Not my problem
August 2nd 2010, 16:00
In 2002, WDDTY learned of plans within the European Union to radically restrict natural medicine across all member countries, starting with laws to create a very low ceiling of 'safe upper limits' in vitamins.
Although the laws were ostensibly to create a 'level playing field' within the European supplement market, the proposals bore the heavy hand of Big Pharma.
At the time, the solution appeared simple. As most people in the UK use some form of natural medicine, all we needed to do was band together and whip up a national protest to stop them in their tracks.
In early 2003, we invited all the heads of the largest vitamin companies and representatives of all the leading natural medicine organizations-homeopathy, herbal medicine, traditional Chinese medicine, acupuncture and others-to a meeting in central London.
Many of the organizations never showed up. Of the 50 or so that did, many felt that our concerns were alarmist. Others welcomed the new moves as good for business. The few attempting to fight the legislation were more busy fighting each other.
No group seemed able to see the bigger picture. Each organization was mainly concerned with whether their own business was under fire. If it wasn't, they weren't interested. Not my problem.
As publisher Bryan Hubbard makes clear in this month's cover story, Big Pharma had big plans even then. Without sufficient opposition, within the next year or two, laws will come into effect in the EU that will drastically restrict all access to high-dose vitamins and herbal medicine.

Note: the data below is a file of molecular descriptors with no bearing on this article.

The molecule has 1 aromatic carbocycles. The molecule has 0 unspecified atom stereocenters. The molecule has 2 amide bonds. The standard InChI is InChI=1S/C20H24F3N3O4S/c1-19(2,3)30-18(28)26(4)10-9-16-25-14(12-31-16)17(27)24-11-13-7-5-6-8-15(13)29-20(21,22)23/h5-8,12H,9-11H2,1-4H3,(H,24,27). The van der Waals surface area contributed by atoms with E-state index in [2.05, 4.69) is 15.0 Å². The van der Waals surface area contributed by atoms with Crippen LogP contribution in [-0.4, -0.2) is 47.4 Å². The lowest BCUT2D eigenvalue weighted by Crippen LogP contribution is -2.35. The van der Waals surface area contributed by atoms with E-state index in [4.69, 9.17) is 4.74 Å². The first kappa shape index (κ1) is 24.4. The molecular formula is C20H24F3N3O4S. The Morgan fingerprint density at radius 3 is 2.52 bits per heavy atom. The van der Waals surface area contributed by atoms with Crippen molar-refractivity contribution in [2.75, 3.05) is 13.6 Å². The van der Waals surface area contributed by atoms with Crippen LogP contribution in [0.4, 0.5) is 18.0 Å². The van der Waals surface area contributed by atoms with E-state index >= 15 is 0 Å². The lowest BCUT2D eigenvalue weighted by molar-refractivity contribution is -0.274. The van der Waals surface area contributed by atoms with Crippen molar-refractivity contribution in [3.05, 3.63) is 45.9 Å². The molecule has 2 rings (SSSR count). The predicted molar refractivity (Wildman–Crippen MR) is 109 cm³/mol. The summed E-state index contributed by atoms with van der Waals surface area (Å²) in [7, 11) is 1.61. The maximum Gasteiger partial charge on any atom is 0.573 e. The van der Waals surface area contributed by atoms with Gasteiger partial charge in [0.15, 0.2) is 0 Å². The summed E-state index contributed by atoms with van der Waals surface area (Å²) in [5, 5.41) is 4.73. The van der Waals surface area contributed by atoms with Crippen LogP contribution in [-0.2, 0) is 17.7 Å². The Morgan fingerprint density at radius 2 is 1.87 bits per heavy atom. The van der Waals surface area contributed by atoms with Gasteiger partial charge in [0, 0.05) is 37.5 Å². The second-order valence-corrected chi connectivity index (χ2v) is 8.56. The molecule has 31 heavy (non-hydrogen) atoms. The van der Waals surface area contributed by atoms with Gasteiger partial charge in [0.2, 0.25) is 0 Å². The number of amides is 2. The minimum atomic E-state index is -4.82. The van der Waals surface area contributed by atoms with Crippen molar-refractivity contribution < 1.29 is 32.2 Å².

And this pogrom won't end with Europe. The near-identical international laws that have been drafted within the United Nations suggest that a well-organized, concerted effort is afoot to finish off any forms of alternative options to orthodox medicine.
The plan is to watch Europe closely to assess the level of consumer protest. Thus far, that protest has been minimal. The Alliance for Natural Health (ANH) and Consumers for Health Choice-the two consumer groups that have maintained any sort of consistent attack, challenged the law and lobbied Parliament-are starved of funds.
The individual organizations to this day remain isolationist. Not my problem. This attitude reminds me what Pastor Martin Niem"oller reportedly said about the passivity of many Germans towards Nazism:
"First they came for the communists, and I didn't speak up because I wasn't a communist;
Then they came for the trade unionists, and I didn't speak up because I wasn't a trade unionist;
Then they came for the Social Democrats, and I didn't speak up because I wasn't a Social Democrat;
Then they came for the Jews, and I didn't speak up because I wasn't a Jew;
Then they came for me, and there was no one left to speak for me."
For all of us wishing to maintain alternatives to drug-based orthodox medicine, these laws are all our problem, and every last one of us has an obligation to speak up now.